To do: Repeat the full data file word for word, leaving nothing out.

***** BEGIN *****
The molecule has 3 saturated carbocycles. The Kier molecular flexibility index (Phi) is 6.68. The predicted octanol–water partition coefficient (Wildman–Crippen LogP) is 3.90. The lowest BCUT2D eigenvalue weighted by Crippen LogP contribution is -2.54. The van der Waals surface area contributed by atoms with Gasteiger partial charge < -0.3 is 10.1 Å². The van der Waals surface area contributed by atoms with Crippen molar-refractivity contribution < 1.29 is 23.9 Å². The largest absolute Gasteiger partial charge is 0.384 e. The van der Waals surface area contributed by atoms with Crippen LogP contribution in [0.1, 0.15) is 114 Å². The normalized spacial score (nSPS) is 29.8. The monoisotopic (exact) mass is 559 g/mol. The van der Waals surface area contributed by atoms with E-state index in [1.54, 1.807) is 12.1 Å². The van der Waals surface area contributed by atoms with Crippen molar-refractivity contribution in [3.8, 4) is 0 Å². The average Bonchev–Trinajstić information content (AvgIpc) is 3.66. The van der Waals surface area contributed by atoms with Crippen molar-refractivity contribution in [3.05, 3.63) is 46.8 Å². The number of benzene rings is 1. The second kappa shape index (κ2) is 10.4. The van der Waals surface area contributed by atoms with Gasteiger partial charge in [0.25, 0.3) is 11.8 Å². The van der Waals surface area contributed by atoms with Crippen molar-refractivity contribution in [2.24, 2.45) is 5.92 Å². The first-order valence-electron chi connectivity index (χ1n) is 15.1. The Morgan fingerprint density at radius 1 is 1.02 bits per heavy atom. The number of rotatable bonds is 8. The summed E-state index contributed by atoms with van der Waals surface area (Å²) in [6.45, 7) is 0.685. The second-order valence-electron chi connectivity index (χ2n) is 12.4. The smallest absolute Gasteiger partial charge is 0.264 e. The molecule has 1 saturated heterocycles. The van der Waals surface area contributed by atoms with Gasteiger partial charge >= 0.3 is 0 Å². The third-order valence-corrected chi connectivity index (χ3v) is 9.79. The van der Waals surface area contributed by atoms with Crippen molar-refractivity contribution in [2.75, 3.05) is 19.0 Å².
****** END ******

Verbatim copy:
The molecule has 3 saturated carbocycles. The Kier molecular flexibility index (Phi) is 6.68. The predicted octanol–water partition coefficient (Wildman–Crippen LogP) is 3.90. The lowest BCUT2D eigenvalue weighted by Crippen LogP contribution is -2.54. The van der Waals surface area contributed by atoms with Gasteiger partial charge < -0.3 is 10.1 Å². The van der Waals surface area contributed by atoms with Crippen molar-refractivity contribution < 1.29 is 23.9 Å². The largest absolute Gasteiger partial charge is 0.384 e. The van der Waals surface area contributed by atoms with Crippen LogP contribution in [0.1, 0.15) is 114 Å². The normalized spacial score (nSPS) is 29.8. The monoisotopic (exact) mass is 559 g/mol. The van der Waals surface area contributed by atoms with E-state index in [1.54, 1.807) is 12.1 Å². The van der Waals surface area contributed by atoms with Crippen molar-refractivity contribution in [3.8, 4) is 0 Å². The average Bonchev–Trinajstić information content (AvgIpc) is 3.66. The van der Waals surface area contributed by atoms with Crippen molar-refractivity contribution in [3.05, 3.63) is 46.8 Å². The number of benzene rings is 1. The second kappa shape index (κ2) is 10.4. The van der Waals surface area contributed by atoms with Gasteiger partial charge in [0.25, 0.3) is 11.8 Å². The van der Waals surface area contributed by atoms with Crippen molar-refractivity contribution in [2.24, 2.45) is 5.92 Å². The first-order valence-electron chi connectivity index (χ1n) is 15.1. The Morgan fingerprint density at radius 1 is 1.02 bits per heavy atom. The number of rotatable bonds is 8. The summed E-state index contributed by atoms with van der Waals surface area (Å²) in [6.45, 7) is 0.685. The second-order valence-electron chi connectivity index (χ2n) is 12.4. The smallest absolute Gasteiger partial charge is 0.264 e. The molecule has 1 saturated heterocycles. The van der Waals surface area contributed by atoms with Gasteiger partial charge >= 0.3 is 0 Å². The third-order valence-corrected chi connectivity index (χ3v) is 9.79. The van der Waals surface area contributed by atoms with Crippen molar-refractivity contribution in [2.75, 3.05) is 19.0 Å².